Cisco was among the select companies that Forrester invited to participate in its new Forrester Wave report, “The Forrester Wave: Private Cloud Solutions, Q4 2013”. The report focuses on commercial software offerings for enterprise private cloud deployments, ranking the 10 most significant vendors (from an initial field of 27) based on 61 different criteria – with more than 100 customer interviews. You can download the full report here.
In this evaluation, Cisco received the highest score in strategy and is in the top three overall for our current offering. Read More »
It’s hard to believe but it’s ten months since I first blogged on Cisco Domain TenSM, which is Cisco Service’s framework to guide you on your path to data center and cloud transformation. I’ve now covered all ten domains of this concise and powerful model. I’ll now collect all articles -- including my most Cisco Domain Ten article around the breadth of SDN adoption challenges -- into this one article as a useful summary. So forgive the brevity and please do dive into the links/URLs for more information if indeed you missed these articles first time. And if you’ve read every article and watched our VoDs, please do let me know what you thought of the series -- oh, and thanks!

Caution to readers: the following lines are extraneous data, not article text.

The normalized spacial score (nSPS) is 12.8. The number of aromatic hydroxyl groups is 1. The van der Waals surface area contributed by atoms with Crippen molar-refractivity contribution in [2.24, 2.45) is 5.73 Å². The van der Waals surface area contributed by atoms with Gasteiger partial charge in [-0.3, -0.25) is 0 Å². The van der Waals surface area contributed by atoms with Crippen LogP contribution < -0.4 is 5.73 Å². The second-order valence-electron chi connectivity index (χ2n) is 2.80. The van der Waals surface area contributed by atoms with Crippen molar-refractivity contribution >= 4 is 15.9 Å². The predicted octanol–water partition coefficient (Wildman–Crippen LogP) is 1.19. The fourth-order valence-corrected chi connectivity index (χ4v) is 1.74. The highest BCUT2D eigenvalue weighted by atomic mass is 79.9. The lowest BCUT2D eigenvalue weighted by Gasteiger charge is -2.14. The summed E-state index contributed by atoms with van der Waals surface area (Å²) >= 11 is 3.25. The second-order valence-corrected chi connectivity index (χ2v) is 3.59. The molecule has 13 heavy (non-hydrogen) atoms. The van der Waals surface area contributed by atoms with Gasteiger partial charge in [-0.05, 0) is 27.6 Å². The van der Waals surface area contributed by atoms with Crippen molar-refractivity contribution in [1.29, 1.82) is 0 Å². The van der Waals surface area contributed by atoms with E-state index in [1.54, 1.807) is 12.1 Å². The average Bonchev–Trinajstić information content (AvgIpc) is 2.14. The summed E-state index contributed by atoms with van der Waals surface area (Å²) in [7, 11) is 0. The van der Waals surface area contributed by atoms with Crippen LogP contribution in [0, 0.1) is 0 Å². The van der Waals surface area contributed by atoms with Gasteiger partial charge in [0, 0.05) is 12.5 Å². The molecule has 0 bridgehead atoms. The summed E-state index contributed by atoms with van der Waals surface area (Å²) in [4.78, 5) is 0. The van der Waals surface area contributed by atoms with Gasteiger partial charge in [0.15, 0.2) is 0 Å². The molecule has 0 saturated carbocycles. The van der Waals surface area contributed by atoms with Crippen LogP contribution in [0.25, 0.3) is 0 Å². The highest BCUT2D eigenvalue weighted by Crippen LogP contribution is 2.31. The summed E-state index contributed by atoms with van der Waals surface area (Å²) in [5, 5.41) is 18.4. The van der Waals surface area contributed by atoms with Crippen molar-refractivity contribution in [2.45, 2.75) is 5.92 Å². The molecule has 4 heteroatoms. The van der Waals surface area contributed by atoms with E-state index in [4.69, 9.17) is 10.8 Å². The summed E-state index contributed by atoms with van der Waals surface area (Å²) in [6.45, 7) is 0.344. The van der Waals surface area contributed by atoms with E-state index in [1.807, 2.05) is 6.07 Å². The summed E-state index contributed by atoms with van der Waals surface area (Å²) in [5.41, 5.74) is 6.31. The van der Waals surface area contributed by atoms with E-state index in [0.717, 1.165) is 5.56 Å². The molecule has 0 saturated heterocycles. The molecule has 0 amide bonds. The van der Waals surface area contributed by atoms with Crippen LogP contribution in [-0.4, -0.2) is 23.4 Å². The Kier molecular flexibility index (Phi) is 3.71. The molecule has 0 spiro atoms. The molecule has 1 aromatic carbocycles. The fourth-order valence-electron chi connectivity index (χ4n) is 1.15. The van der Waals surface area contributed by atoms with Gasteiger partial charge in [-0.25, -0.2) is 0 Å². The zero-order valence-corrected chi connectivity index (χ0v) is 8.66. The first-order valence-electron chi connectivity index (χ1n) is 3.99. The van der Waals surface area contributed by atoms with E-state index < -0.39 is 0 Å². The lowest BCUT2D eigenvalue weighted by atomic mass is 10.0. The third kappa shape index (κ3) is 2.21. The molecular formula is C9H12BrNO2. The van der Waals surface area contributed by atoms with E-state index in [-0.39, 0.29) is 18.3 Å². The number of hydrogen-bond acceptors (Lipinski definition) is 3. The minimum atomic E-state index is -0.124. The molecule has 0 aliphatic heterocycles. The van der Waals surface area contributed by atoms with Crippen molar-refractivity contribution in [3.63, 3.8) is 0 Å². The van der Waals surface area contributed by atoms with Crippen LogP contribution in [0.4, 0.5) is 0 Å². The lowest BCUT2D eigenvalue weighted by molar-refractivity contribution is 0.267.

Going back, now, I started in December 2012, with our launch of Cisco Domain Ten, where I set the focus for my series of articles as cloud transformation. Let me summarize each article with (and for those that know me you’ll know this is a struggle ) just one sentence with the key message from each blog/domain.